Climate Crisis and the Environment

The Final Straw

Matt takes a look at changing recycling attitudes in Nottingham chains.

While you’re sitting in a Starbucks, what is it you see? Aside from the writers pretending to write their first novel and students studying with a hazardous flow of cold brew, perhaps look for the green. No, not the money, nor Starbucks’ logo, but the straws. Straws have become a meaningless item, never given a second thought. As the University of Nottingham is rated the number one most environmentally conscious university in the world, we here at Impact decided to take a look at one of the smallest hazards being thrown straight into the bin.

Of course, Starbucks is not the single chain to be blamed here; they are merely a more significant example to put up for display. Recent events though have been taking place where pubs such as Wetherspoons have quickly banned them altogether, others transitioning to compostable paper straws, yet the majority of restaurants, bars and café’s have yet to act in any shape or form. With this in mind, there have been many other actions taken to get rid of the general usage of plastic itself, or, at the very least, to lessen its existence.

“Campaigns against the use of plastic have been circulating the world of environmental protection even further than ever before”

In different parts of the world, countries have come together in the fight against plastic by ban plastic bags. According to National Geographic, these countries include China, Kenya, Bangladesh, Rwanda, Macedonia and France especially. Looking at the single state of California though, you can see cities such as San Francisco that have banned polystyrene, Styrofoam cups, plastic containers, packaging peanuts and even fun little beach toys.

While these are the ideal routes to be taken, other countries have taken up “Option B” implementing a small charge towards a single plastic bag, and it indeed has been successful in some areas, especially here in the UK.

In light of these circumstances, campaigns against the use of plastic have been circulating the world of environmental protection even further than ever before. Londoners are now at the centre of a current campaign known as “Straw Wars”, a movement fully supported by those in Soho, London. The campaign’s website makes a note of the outrageous 3.5 million straws used each day by McDonald’s consumers alone.

“The ability to change is not impossible”

What is even more interesting is a campaign on the other side of the world in Starbucks’ hometown – Seattle, Washington. At the face of the #StopSucking campaign is Adrian Grenier, known for his role in Entourage and was recently tagged as the United Nations’ Environment Programme Goodwill Ambassador. While the campaign is still only a movement, it is certainly bound to stir the pot over there in the PNW’s Evergreen State (Washington State).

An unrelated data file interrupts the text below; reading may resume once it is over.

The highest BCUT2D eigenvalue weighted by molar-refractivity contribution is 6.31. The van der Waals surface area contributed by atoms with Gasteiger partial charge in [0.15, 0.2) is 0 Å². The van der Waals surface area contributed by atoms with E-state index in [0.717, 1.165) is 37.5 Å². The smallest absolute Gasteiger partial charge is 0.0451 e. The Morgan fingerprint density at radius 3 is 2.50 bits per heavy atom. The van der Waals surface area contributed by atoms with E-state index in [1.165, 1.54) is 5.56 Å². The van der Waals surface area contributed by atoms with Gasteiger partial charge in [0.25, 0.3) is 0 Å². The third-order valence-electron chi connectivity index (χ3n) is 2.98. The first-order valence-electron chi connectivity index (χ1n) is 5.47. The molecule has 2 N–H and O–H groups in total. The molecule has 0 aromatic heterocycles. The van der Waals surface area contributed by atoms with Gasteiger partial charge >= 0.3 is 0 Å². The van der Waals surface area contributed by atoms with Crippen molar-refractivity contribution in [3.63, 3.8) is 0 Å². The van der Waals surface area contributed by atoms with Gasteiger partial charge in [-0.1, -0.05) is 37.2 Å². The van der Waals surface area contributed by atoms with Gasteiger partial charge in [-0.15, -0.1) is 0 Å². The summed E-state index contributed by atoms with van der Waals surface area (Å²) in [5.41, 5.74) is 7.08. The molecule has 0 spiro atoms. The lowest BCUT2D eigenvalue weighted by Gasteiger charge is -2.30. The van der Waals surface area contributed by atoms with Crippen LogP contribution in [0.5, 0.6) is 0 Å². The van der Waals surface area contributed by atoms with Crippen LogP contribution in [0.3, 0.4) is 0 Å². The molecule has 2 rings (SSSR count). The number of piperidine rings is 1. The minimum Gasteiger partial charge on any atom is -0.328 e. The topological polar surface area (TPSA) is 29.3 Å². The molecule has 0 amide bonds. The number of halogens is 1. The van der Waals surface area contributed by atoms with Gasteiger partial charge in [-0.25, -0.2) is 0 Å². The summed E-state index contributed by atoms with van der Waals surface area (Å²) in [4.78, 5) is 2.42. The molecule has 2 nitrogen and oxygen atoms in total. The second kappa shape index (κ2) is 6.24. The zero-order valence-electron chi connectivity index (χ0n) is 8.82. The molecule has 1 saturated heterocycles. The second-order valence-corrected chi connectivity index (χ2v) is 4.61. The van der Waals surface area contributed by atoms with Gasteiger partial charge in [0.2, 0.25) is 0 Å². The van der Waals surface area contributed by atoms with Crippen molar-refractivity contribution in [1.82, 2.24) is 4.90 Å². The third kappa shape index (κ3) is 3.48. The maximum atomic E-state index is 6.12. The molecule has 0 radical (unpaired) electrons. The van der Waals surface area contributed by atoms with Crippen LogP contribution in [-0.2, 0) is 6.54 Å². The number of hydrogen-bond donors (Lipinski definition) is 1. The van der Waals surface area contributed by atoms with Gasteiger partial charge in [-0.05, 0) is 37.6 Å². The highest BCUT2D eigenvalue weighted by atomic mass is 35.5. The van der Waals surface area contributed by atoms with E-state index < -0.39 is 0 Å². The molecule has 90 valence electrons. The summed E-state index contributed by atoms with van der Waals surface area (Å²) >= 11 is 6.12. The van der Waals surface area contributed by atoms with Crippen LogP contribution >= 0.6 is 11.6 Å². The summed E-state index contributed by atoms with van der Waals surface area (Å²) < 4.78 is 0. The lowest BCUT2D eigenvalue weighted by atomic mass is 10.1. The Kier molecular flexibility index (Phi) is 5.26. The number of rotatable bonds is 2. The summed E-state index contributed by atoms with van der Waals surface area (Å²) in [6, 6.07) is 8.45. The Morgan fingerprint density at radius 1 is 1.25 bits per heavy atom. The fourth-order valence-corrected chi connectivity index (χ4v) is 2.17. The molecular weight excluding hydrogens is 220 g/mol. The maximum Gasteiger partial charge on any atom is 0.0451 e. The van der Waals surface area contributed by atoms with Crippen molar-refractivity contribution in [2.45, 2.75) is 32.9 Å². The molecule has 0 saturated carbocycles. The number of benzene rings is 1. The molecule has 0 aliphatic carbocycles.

As far as Nottingham goes, we indeed have taken our own steps onto a greener and more ecological path. Revolution, just over in Hockley, has banned stirrers in drinks and has significantly reduced, but not yet banned, straw usage in their drinks. Last Chance Saloon took the leap from plastic straws to paper ones, and Be At One switched over to corn-based compostable plastic, degrading in just under 8 weeks. With these both big and small gestures, it gives the people of Nottingham the ability to see that healthy initiative in going green.

The ability to change is not impossible, but highly doable. I have found myself ordering venti cold brews without any need for straws, but this can’t be applied to every drink at Starbucks. Those Strawberry Mocha Frappuccino’s with skim milk, yet heavy on the whipped cream, just can’t be sipped on without a proper straw.

A simpler solution is perhaps to separate the straws into their own recycling bin. While all plastic can be tossed into the recycling bins, most Starbucks have just one container for all the customer’s rubbish. Another more likely choice is the use of compostable straws, made of either paper or corn-based compostable plastic, just as Be At One has accomplished. This battle will continue though, and if you haven’t realised it just yet, the environmentalists are at the bottom of the hill, slowly picking up the rubbish along the way.

Matthew Johnson

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